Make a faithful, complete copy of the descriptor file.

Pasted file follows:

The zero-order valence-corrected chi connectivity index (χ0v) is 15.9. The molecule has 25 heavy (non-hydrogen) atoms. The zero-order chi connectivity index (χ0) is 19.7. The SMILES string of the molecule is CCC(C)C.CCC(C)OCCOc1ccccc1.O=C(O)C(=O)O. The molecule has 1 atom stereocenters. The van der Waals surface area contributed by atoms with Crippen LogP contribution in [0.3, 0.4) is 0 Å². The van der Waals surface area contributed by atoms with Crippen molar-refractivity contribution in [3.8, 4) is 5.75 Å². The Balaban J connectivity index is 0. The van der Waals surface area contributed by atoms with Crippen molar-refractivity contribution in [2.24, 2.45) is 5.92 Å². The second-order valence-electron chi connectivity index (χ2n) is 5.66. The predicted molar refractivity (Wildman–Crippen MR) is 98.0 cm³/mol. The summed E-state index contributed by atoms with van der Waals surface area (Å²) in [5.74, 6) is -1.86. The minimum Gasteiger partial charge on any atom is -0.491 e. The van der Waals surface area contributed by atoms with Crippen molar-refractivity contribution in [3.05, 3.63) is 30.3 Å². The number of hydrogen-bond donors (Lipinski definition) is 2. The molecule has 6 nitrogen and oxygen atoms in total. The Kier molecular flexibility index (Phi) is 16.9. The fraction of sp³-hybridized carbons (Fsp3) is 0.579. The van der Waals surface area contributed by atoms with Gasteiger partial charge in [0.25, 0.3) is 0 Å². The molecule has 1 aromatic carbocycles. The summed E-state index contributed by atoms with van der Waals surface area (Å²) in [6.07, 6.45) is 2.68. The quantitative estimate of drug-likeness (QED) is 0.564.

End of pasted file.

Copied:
The zero-order valence-corrected chi connectivity index (χ0v) is 15.9. The molecule has 25 heavy (non-hydrogen) atoms. The zero-order chi connectivity index (χ0) is 19.7. The SMILES string of the molecule is CCC(C)C.CCC(C)OCCOc1ccccc1.O=C(O)C(=O)O. The molecule has 1 atom stereocenters. The van der Waals surface area contributed by atoms with Crippen LogP contribution in [0.3, 0.4) is 0 Å². The van der Waals surface area contributed by atoms with Crippen molar-refractivity contribution in [3.8, 4) is 5.75 Å². The Balaban J connectivity index is 0. The van der Waals surface area contributed by atoms with Crippen molar-refractivity contribution in [2.24, 2.45) is 5.92 Å². The second-order valence-electron chi connectivity index (χ2n) is 5.66. The predicted molar refractivity (Wildman–Crippen MR) is 98.0 cm³/mol. The summed E-state index contributed by atoms with van der Waals surface area (Å²) in [5.74, 6) is -1.86. The minimum Gasteiger partial charge on any atom is -0.491 e. The van der Waals surface area contributed by atoms with Crippen molar-refractivity contribution in [3.05, 3.63) is 30.3 Å². The number of hydrogen-bond donors (Lipinski definition) is 2. The molecule has 6 nitrogen and oxygen atoms in total. The Kier molecular flexibility index (Phi) is 16.9. The fraction of sp³-hybridized carbons (Fsp3) is 0.579. The van der Waals surface area contributed by atoms with Gasteiger partial charge in [0.25, 0.3) is 0 Å². The molecule has 1 aromatic carbocycles. The summed E-state index contributed by atoms with van der Waals surface area (Å²) in [6.07, 6.45) is 2.68. The quantitative estimate of drug-likeness (QED) is 0.564.